What Tennessee Basketball's Rotation Could Look Like Next Season | Rocky Top Insider (2024)

After landing four players in the transfer portal earlier this offseason, Tennessee basketball has filled 11 of its 13 scholarships to work with entering the 2024-25 season. While the Vols could look to add a developmental prep prospect to their roster before the fall semester begins in August, those 11 players are the ones that will battle for playing time next season.

So what could Tennessee’s rotation look like next season? Taking our best stab at it here.

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Point Guard

Projected starter: Zakai Zeigler

This is as simple as it gets. Zeigler enters his senior season as one of the SEC and nation’s best point guards. Despite a slow start to his junior season as he worked his way back from his knee injury, Zeigler averaged 11.8 points and 6.1 assists per game.

Zeigler was at his best in SEC play, averaging 14.1 points per game on 37% shooting from three-point range and seven assists per game. Those strong SEC numbers helped him earn Second Team All-SEC honors and SEC Defensive Player of the Year honors.

Next up:Jordan Gainey, Chaz Lanier and Jahmai Mashack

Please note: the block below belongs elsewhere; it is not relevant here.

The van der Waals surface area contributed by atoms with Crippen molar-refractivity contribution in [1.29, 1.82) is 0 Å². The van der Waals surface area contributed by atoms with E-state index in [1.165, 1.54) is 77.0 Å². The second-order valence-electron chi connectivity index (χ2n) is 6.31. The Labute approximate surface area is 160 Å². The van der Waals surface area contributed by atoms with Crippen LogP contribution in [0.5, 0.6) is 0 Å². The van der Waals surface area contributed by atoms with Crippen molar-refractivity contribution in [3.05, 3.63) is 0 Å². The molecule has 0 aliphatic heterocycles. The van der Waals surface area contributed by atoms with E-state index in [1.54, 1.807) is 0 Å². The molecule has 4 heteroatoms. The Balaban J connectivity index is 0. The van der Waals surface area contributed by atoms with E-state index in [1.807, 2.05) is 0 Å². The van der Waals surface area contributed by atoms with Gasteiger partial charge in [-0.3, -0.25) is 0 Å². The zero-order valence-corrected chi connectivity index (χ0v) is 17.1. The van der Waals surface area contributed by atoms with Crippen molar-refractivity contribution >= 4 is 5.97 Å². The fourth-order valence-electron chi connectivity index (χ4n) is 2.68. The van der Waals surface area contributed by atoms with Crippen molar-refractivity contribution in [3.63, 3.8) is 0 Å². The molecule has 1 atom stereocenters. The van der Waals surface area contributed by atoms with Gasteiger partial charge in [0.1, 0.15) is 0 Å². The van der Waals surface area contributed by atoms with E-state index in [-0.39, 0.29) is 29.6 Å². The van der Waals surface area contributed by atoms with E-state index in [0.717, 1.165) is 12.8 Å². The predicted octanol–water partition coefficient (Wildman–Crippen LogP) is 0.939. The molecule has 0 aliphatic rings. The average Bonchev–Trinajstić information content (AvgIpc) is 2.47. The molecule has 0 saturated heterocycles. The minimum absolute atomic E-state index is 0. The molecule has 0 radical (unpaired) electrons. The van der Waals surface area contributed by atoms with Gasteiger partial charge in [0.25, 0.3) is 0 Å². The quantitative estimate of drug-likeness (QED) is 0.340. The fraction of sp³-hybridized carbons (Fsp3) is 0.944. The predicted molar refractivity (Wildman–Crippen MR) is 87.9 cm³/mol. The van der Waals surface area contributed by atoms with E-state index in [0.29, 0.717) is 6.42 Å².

Tennessee leans on Zeigler hard and that made it difficult for Tennessee to land a true backup point guard. In the final nine games of the season, the four regular season SEC Championship games and five postseason games, Zeigler averaged 36.4 minutes per game.

Behind Zeigler, it’ll be point guard by committee. Jordan Gainey handled most those responsibilities last season while Jahmai Mashack is capable of doing it to. Transfer Chaz Lanier could also fill the role.

Outside looking in: Bishop Boswell

The lone freshman on Tennessee’s roster, Boswell was a four-star point guard out of Charlotte. He could earn those back up minutes for Zeigler but it certainly wouldn’t be an easy task for a true freshman.

Shooting Guard

Projected starter: Chaz Lanier

Things become more set and stone for Tennessee’s potential rotation outside of the point guard spot. The 6-foot-4 North Florida transfer was one of the best transfers in the entire country this offseason, choosing Tennessee over Kentucky and BYU.

In his breakout senior season, Lanier averaged 19.7 points on 51% shooting from the field and 44% from three-point range. Lanier is an elite shooter. How his ability to get to the basket translates to the SEC is the question.

Next up: Jordan Gainey

Gainey had an up-and-down first season at Tennessee after transferring from USC-Upstate averaging 6.8 points per game on 36% shooting from the field and 29% from three-point range.

The 6-foot-3 guard went through a major slump in SEC action but played some of his best basketball in the NCAA Tournament.

Small Forward

Projected starter: Jahmai Mashack

Mashack was one of Tennessee’s most important players last season because of the way he can take over a game on the defensive end of the court. The 6-foot-4 guard could take opposing guards out of the game which he did to Texas’ Max Abmas and Creighton’s Trey Alexander in the NCAA Tournament.